Britain’s goods exports to Ireland have fallen by 20% since the UK left the single market, according to data released by Ireland’s Central Statistics Office on Monday.
The CSO reported imports worth €12,501 million between January and November 2021, down €3,272 million from the same period in 2020.
At the same time, exports to Great Britain increased by 20% during the same period.
One of the effects of the Northern Ireland Protocol, which imposed customs controls on goods traveling from Britain to Northern Ireland but kept the province in the EU’s single market for goods, was an increase important part of intra-Irish trade.
The protocol has created a situation where exporters from Northern Ireland can benefit from dual access to the single markets of the EU and the UK, while importers face customs checks on both sides, that disrupts supply chains.
Imports from Northern Ireland jumped 64% to €3,679 million compared to the first eleven months of 2020, while exports to Northern Ireland from the Republic increased by 48%.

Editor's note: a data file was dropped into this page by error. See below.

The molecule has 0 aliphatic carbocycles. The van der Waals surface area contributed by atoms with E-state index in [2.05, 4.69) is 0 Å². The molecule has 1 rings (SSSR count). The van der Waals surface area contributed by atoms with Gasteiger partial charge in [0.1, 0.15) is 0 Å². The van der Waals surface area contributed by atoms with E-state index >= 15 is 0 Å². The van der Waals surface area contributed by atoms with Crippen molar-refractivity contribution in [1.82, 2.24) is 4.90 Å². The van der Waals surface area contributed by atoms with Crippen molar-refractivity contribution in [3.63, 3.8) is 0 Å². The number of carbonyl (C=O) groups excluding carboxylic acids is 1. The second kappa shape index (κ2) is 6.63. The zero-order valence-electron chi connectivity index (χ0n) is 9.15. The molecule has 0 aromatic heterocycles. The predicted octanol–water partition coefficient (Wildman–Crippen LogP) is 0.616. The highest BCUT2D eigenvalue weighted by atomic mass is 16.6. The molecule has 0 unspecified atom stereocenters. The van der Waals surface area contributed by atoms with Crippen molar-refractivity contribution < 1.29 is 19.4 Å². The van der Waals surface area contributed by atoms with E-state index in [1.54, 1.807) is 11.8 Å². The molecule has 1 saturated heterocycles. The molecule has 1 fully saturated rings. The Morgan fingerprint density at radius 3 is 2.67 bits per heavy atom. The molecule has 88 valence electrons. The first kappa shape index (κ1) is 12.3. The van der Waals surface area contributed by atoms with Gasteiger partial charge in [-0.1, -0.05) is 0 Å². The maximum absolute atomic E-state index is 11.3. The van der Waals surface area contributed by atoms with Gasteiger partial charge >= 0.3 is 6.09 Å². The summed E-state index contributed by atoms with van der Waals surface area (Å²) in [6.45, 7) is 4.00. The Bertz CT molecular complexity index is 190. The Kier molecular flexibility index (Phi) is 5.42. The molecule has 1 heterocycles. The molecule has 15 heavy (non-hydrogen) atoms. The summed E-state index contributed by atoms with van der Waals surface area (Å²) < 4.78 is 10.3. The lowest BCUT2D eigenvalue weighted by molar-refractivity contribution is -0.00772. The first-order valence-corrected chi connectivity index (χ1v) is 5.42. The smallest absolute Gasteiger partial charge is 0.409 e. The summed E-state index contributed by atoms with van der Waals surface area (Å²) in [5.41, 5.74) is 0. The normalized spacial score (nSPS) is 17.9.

45% of UK businesses reported difficulty adapting to changes in the rules for buying or selling goods brought about by the UK-EU Trade and Cooperation Agreement, according to a survey published on last month by the British Chambers of Commerce.
“These data certainly illustrate that the problems with the TCA are not ‘start-up problems’ but rather structural flaws which, while fixable, if left unaddressed, will cause long-term damage to our economy. “said Shevaun Haviland, chief executive of the British Chambers of Commerce.
In addition to the additional paperwork caused by the protocol, businesses have also reported new burdens due to VAT requirements, customs controls and rules of origin requirements.
Business leaders in Northern Ireland have told EURACTIV that most UK businesses exporting to Northern Ireland are unprepared for post-Brexit life, and say one in five businesses in Ireland du Nord had reported that his British supplier would no longer trade.
UK and EU officials have been locked in negotiations to ease the burden on Northern Irish businesses for the past six months, while pro-British Unionist parties in Northern Ireland say the protocol risks undermining stability in the province.
Last week, Foreign Secretary Liz Truss said she would not agree to an arrangement that continues to see goods moving into the UK subject to checks, instead proposing a system of self- certification on the assumption that most goods would not travel beyond Northern Ireland and therefore do not need to be checked or subject to additional documentation.